Malaria will soon have a 'double whammy' drug working against it that not only kills the pesky parasite but also reverses resistance to other drugs. The drug was developed by researchers from Portland State University.
The drug called acridone derivative has been developed by Jane Kelly and colleagues, and it contains a chemical, which prevents the malaria parasite getting rid of a toxic by-product of feeding on red blood cells.
By combining the new drug with existing ones such as chloroquine and quinine, it inhibits the genetic defence mechanism thus allowing them to do their job.
When the parasite enters the body it attacks red blood cells and take away the haemoglobin, from which they take amino acids as their food.
The by-product of this process called haem is toxic to the malaria parasites, carried by mosquitoes, however they convert it into the non-toxic form called haemozoin.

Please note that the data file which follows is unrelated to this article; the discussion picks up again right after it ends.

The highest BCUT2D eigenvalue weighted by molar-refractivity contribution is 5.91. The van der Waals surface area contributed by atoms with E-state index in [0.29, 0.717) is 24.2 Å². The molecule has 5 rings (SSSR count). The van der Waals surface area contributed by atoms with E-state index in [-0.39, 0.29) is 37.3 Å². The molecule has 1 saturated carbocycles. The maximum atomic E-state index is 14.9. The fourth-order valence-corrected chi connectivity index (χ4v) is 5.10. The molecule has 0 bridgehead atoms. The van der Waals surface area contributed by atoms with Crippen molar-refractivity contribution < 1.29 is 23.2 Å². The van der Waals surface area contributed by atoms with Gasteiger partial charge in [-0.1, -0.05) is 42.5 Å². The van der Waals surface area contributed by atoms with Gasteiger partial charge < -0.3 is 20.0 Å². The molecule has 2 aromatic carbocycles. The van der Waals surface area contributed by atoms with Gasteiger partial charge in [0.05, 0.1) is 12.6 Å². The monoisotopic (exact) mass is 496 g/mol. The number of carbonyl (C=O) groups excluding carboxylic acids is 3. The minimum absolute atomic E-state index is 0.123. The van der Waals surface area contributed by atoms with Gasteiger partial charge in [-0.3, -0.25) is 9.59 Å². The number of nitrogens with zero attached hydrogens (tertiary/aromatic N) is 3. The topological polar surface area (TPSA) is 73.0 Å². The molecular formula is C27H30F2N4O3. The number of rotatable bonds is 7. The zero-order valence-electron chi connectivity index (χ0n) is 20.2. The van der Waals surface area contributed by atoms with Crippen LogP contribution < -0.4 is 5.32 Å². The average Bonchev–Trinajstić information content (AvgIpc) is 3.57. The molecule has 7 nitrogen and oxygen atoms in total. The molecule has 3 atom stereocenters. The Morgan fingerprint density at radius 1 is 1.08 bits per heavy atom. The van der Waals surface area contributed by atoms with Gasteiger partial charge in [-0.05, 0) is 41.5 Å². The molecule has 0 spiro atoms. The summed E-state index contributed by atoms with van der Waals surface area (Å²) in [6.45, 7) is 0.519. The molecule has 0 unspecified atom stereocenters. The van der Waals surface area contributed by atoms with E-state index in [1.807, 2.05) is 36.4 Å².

The new drug thwarts the conversion process.
"What we wanted was to design a molecule that would be of itself an antimalarial drug, but that would have the power to work together with drugs like chloroquine and quinine, even against parasites that were resistant to those drugs," The BBC quoted Dr Mike Riscoe from Portland State University as saying.
"We would hope to make existing drugs like chloroquine and quinine useful again, so combining those with this new one could help to combat the rising tide of drug resistance in this neglected disease," he added.
While the researchers have successfully tested the new compound in mouse models, they need to conduct further experiments to understand its effectiveness before moving on to human studies.
The team says it could be at least 10 years before the drug is available.